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tank level measurementWhen volume is a concern, your tank might just come with a strapping chart. But what exactly is a tank strapping chart? A tank strapping chart tells you the volume of liquid that is in your tank at a specific level. For example, when your tank has a level reading of 5 inches, you may have 5 gallons of liquid, and at 8.5 inches, you may have 10 gallons. A tank strapping chart helps you easily and quickly convert these levels of measurement into volumes. This is especially useful for non-linear tanks.

You might also hear a tank strapping chart being called a tank calibration chart, strapping table or other names. No matter what it is called, a tank strapping chart is an invaluable tool for ensuring your level measurements are accurate.

Tank Strapping Charts For Non-Linear Tanks

Non-linear tanks need strapping tables to identify volumes at given levels because they cannot be calculated with simple equations. These tanks are calibrated by the manufacturer or a professional service to ensure an accurate volume can be calculated at important level intervals.

Common Strapping Chart Features

INCHES MM BBL LITERS US GAL
6.97 177 1 159 42
9.96 253 2 318 84
12.56 319 3 477 126
15.08 383 4 636 168
17.64 448 5 795 210
The essential information in a strapping chart is primarily a height, or level, measurement paired with a volume. The level measurement can be converted to gallons, barrels, liters, or some other unit of volume. The purpose of a tank strapping chart is to convert a linear level measurement to a volume, which is often a more useful measurement.

Strapping tank charts are not standardized and will need to be made to the specifications of the tank. For example, 5 ft of liquid in a small process tank is very different than 5 ft of liquid in a large terminal tank. If the manufacturer of your tank does not provide strapping chart calculations, you can always find professional service that will create a strapping chart for you. If you use level sensors, they might have the ability to put your strapping chart directly into the sensor also.

The resolution of the increments can vary. Some measure every inch; others may use feet. Volume is often the primary increment; an oil tank might only show a measurement for every barrel (42 US gallons).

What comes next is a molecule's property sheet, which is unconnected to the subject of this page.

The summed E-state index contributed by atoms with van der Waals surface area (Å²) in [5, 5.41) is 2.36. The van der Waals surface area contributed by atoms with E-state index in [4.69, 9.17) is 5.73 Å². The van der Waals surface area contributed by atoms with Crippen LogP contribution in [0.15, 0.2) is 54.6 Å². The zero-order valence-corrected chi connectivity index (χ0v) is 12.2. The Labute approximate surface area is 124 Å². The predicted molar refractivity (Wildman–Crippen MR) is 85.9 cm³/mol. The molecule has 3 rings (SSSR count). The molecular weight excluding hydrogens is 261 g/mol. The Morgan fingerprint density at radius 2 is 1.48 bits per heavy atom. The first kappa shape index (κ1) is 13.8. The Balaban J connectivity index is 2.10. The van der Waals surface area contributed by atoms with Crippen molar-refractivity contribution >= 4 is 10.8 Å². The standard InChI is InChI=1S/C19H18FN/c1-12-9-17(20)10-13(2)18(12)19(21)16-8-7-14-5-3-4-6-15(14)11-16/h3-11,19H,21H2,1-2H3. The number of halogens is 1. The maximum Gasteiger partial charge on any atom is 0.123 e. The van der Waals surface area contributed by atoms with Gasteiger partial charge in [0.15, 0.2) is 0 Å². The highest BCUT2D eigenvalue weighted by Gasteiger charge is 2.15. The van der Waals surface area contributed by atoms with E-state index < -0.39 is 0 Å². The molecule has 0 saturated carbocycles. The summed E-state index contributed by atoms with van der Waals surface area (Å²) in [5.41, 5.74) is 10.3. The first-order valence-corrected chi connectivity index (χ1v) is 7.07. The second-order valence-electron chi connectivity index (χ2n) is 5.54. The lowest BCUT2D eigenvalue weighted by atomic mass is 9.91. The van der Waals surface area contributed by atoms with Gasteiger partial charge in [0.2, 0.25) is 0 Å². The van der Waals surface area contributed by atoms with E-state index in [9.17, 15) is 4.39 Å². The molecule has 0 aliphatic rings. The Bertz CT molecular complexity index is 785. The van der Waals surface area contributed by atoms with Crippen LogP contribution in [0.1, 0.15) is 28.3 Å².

A combination of units of measurement is common. For example, you’ll often see levels measured in both inches and millimeters, and volume in gallons and liters. So how do you use a tank strapping chart?

How To Use A Tank Strapping Chart?

This may seem obvious, but you use a tank strapping chart by comparing level measurements to convert to a volume. However, with modern day level sensors, either the sensor or the control system does this for you – unless the tank isn’t linear.

Level Sensors

Not all tanks are linear. In fact, many tanks are irregular and they will not produce an accurate volume, even with a level measurement sensor. This means you will still need a tank strapping table. But, several APG level sensors allow you to put the strapping chart directly into the sensor via Modbus programming software. These include the MPX magnetostrictive level transmitter and the MNU and MNU IS ultrasonic level sensors. Using these sensors, you will assign a volume to a series of given level measurements. The sensors will then use those known points to linearize the tank and give a continuous volume measurement.

It’s usually a good idea to use a tank calibration chart on occasion to check the accuracy of your sensor. This will help you make necessary adjustments, or even find a new sensor if needed.

Why Is It Called A "Tank Strapping Chart?"

The term “tank strapping chart,” comes from calibrating a tank by measuring it with a steel tape, or strap. Modern-day tank calibration instruments include high tech tools such as laser levels and ultrasonic thickness gauges, but the practice has humble beginnings.

So tank strapping is tank calibration, and the strapping chart is the output.

Other Terms For Tank Strapping Chart

There are several other terms used that mean the same thing. These include:

  • Strapping Table
  • Calibration Table
  • Tank Chart
  • Tank Calibration Chart
  • Tank Gauge Chart
  • Gauge Table
  • Dip Charts

You get the idea. These names all refer to a table, or chart, for converting a linear level into a volume. The common term may change a bit based on industry and location. However, the most common term as far as we can tell is tank strapping chart.

So, that is what a tank strapping chart is and how to use one. If you have non-linear tanks, a level sensor that has a tank strapping chart directly in the sensor is an easy and convenient way to measure the volume of your tanks. If you aren’t sure which sensor is right for you, our experts will help you determine the best devices for your particular application. If you have any questions about how to use your level sensor and strapping chart together for a better level measurement, contact us today - we're happy to help!

 

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top image credit: U.S. Department of Agriculture via flickr cc